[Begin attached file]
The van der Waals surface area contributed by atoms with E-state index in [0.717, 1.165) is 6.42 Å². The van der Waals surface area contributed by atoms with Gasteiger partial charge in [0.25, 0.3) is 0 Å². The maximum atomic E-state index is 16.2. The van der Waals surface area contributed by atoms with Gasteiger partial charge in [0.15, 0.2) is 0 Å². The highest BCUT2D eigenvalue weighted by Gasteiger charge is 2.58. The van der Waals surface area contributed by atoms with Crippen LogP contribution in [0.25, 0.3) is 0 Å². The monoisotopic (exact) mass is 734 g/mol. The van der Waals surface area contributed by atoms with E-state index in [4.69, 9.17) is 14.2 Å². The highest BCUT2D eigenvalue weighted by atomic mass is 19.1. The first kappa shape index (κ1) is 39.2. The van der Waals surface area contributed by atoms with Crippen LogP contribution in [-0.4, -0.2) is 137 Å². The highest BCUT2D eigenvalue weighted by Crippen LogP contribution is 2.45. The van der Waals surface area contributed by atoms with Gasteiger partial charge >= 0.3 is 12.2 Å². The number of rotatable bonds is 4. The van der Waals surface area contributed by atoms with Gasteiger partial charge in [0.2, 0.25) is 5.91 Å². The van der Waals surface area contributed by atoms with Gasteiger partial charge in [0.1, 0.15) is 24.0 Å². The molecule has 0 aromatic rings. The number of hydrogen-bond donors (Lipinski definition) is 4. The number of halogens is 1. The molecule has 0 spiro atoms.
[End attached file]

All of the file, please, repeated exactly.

The van der Waals surface area contributed by atoms with E-state index in [0.717, 1.165) is 6.42 Å². The van der Waals surface area contributed by atoms with Gasteiger partial charge in [0.25, 0.3) is 0 Å². The maximum atomic E-state index is 16.2. The van der Waals surface area contributed by atoms with Gasteiger partial charge in [0.15, 0.2) is 0 Å². The highest BCUT2D eigenvalue weighted by Gasteiger charge is 2.58. The van der Waals surface area contributed by atoms with Crippen LogP contribution in [0.25, 0.3) is 0 Å². The monoisotopic (exact) mass is 734 g/mol. The van der Waals surface area contributed by atoms with E-state index in [4.69, 9.17) is 14.2 Å². The highest BCUT2D eigenvalue weighted by atomic mass is 19.1. The first kappa shape index (κ1) is 39.2. The van der Waals surface area contributed by atoms with Crippen LogP contribution in [-0.4, -0.2) is 137 Å². The highest BCUT2D eigenvalue weighted by Crippen LogP contribution is 2.45. The van der Waals surface area contributed by atoms with Gasteiger partial charge >= 0.3 is 12.2 Å². The number of rotatable bonds is 4. The van der Waals surface area contributed by atoms with Gasteiger partial charge in [0.2, 0.25) is 5.91 Å². The van der Waals surface area contributed by atoms with Gasteiger partial charge in [0.1, 0.15) is 24.0 Å². The molecule has 0 aromatic rings. The number of hydrogen-bond donors (Lipinski definition) is 4. The number of halogens is 1. The molecule has 0 spiro atoms.